Throughout Christendom, this is the week of weeks, the celebration of the "fullness of time" when Jesus Christ went to Jerusalem, taught (and, you could say, taunted) in the temple courts, instituted his Holy Supper, and then proceeded to be put to death "for the sins of the whole world" (1 John 2:2), to be raised again on a Sunday morning.
However, something about this week seems to bring out the wackos. This year they are specializing in wacking Pope Benedict, for his alleged crimes vis a vis the priest sex abuse scandals. While not wanting to reduce in any way the severity of these crimes, I have read in the past few days a couple of articles that defend Ratzinger/Benedict from the misinformation afloat out there. They are, in fairness worth a read. At least one may also be eyebrow raising for old, settled, staid Lutherans (I've not been one long enough to be staid, but I'm old and settled).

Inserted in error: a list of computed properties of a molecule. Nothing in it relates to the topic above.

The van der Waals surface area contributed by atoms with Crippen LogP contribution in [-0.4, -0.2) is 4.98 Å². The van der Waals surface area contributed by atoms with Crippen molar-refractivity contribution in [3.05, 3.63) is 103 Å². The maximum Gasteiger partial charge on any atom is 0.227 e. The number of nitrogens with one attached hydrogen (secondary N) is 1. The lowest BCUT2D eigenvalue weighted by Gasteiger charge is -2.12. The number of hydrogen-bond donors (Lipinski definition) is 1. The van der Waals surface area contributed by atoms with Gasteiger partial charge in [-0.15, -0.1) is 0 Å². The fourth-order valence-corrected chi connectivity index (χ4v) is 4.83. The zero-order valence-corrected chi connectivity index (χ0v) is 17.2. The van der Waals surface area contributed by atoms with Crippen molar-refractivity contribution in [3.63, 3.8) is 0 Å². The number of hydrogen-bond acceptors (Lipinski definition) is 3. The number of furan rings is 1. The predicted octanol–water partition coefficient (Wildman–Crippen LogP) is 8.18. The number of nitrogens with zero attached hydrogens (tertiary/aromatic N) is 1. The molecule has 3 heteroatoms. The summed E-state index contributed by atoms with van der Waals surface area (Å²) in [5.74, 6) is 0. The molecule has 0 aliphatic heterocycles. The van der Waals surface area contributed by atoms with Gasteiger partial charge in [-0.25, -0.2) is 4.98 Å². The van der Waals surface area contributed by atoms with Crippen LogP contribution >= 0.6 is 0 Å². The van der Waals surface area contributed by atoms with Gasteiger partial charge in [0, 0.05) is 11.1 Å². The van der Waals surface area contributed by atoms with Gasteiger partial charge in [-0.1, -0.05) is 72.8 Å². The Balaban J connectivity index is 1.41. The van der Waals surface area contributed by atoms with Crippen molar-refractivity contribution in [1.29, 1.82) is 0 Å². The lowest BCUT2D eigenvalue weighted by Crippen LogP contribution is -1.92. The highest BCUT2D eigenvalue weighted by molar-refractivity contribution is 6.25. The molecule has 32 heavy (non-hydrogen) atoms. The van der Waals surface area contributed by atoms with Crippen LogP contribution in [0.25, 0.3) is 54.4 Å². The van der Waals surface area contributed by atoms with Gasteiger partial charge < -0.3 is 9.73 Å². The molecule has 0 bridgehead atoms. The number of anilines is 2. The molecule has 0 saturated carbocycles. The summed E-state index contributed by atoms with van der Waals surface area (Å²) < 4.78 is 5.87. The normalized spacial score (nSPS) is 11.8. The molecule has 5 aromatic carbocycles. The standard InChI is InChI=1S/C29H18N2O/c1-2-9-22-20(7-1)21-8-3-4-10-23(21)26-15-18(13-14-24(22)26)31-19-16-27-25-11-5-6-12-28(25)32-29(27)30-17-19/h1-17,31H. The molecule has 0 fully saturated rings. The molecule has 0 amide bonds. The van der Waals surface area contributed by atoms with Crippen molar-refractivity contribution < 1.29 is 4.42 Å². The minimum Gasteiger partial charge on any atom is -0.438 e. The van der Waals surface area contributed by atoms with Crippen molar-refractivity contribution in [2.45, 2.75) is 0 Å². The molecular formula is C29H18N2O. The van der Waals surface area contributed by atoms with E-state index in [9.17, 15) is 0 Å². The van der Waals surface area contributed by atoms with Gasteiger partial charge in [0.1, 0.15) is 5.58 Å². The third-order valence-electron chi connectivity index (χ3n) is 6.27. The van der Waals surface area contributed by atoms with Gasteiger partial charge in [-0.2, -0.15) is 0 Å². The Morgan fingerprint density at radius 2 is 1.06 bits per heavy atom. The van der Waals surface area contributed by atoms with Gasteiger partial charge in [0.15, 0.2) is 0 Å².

The first, from Logia magazine is entitled
by John Stephenson of St. Catherine's seminary in Canada. He does a wonderful job of revisiting the career of Ratzinger, and gives us confessional Lutherans this rather nice quote:
Stephenson doesn't mince words, but I find his article a balancing act against what you'll find in what he calls the "quality" press.
The second article is a more direct defense of the NYT article cited above. It is written by Cardinal William Levada, Prefect of the Congregation for the Doctrine of the Faith. Again, a balancing read if all you've seen is the Times article and its trickle-downs. He begins:
In our melting pot of peoples, languages and backgrounds, Americans are not noted as examples of “high” culture. But we can take pride as a rule in our passion for fairness. In the Vatican where I currently work, my colleagues – whether fellow cardinals at meetings or officials in my office – come from many different countries, continents and cultures. As I write this response today (March 26, 2010) I have had to admit to them that I am not proud of America’s newspaper of record, the New York Times, as a paragon of fairness.
May your Maundy Thursday be yeastless, and your Easter full of rediscovered joy at the peculiar, surprising story of God-become-man, and his deeds of redemption for us, for us, for all of us.